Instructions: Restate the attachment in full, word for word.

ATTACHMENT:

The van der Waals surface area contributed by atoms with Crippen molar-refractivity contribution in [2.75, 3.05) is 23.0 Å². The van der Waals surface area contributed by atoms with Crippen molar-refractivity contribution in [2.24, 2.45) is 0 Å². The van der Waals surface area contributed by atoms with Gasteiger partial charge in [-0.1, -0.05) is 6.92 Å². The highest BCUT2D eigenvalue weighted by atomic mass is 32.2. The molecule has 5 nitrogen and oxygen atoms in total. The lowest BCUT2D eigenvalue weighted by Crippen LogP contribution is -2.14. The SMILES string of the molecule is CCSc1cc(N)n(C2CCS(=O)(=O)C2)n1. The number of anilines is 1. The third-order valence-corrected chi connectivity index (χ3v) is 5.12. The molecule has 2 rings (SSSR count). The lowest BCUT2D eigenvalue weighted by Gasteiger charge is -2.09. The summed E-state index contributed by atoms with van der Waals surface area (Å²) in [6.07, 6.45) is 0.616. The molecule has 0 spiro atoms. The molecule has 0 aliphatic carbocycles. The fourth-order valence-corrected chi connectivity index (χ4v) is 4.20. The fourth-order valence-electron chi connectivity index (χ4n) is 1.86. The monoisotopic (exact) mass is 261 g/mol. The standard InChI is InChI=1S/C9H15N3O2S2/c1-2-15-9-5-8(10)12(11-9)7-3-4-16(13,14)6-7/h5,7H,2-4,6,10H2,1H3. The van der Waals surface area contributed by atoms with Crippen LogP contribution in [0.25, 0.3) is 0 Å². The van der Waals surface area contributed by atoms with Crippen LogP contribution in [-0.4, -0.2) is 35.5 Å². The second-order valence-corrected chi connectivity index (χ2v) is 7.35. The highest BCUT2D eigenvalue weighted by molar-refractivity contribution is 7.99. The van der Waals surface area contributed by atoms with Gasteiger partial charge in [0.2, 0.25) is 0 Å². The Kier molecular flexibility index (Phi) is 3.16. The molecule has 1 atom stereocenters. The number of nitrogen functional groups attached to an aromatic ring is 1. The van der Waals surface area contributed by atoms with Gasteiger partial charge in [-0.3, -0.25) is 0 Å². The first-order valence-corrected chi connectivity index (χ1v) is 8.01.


The van der Waals surface area contributed by atoms with Crippen molar-refractivity contribution in [2.75, 3.05) is 23.0 Å². The van der Waals surface area contributed by atoms with Crippen molar-refractivity contribution in [2.24, 2.45) is 0 Å². The van der Waals surface area contributed by atoms with Gasteiger partial charge in [-0.1, -0.05) is 6.92 Å². The highest BCUT2D eigenvalue weighted by atomic mass is 32.2. The molecule has 5 nitrogen and oxygen atoms in total. The lowest BCUT2D eigenvalue weighted by Crippen LogP contribution is -2.14. The SMILES string of the molecule is CCSc1cc(N)n(C2CCS(=O)(=O)C2)n1. The number of anilines is 1. The third-order valence-corrected chi connectivity index (χ3v) is 5.12. The molecule has 2 rings (SSSR count). The lowest BCUT2D eigenvalue weighted by Gasteiger charge is -2.09. The summed E-state index contributed by atoms with van der Waals surface area (Å²) in [6.07, 6.45) is 0.616. The molecule has 0 spiro atoms. The molecule has 0 aliphatic carbocycles. The fourth-order valence-corrected chi connectivity index (χ4v) is 4.20. The fourth-order valence-electron chi connectivity index (χ4n) is 1.86. The monoisotopic (exact) mass is 261 g/mol. The standard InChI is InChI=1S/C9H15N3O2S2/c1-2-15-9-5-8(10)12(11-9)7-3-4-16(13,14)6-7/h5,7H,2-4,6,10H2,1H3. The van der Waals surface area contributed by atoms with Crippen LogP contribution in [0.25, 0.3) is 0 Å². The van der Waals surface area contributed by atoms with Crippen LogP contribution in [-0.4, -0.2) is 35.5 Å². The second-order valence-corrected chi connectivity index (χ2v) is 7.35. The highest BCUT2D eigenvalue weighted by molar-refractivity contribution is 7.99. The van der Waals surface area contributed by atoms with Gasteiger partial charge in [0.2, 0.25) is 0 Å². The Kier molecular flexibility index (Phi) is 3.16. The molecule has 1 atom stereocenters. The number of nitrogen functional groups attached to an aromatic ring is 1. The van der Waals surface area contributed by atoms with Gasteiger partial charge in [-0.3, -0.25) is 0 Å². The first-order valence-corrected chi connectivity index (χ1v) is 8.01.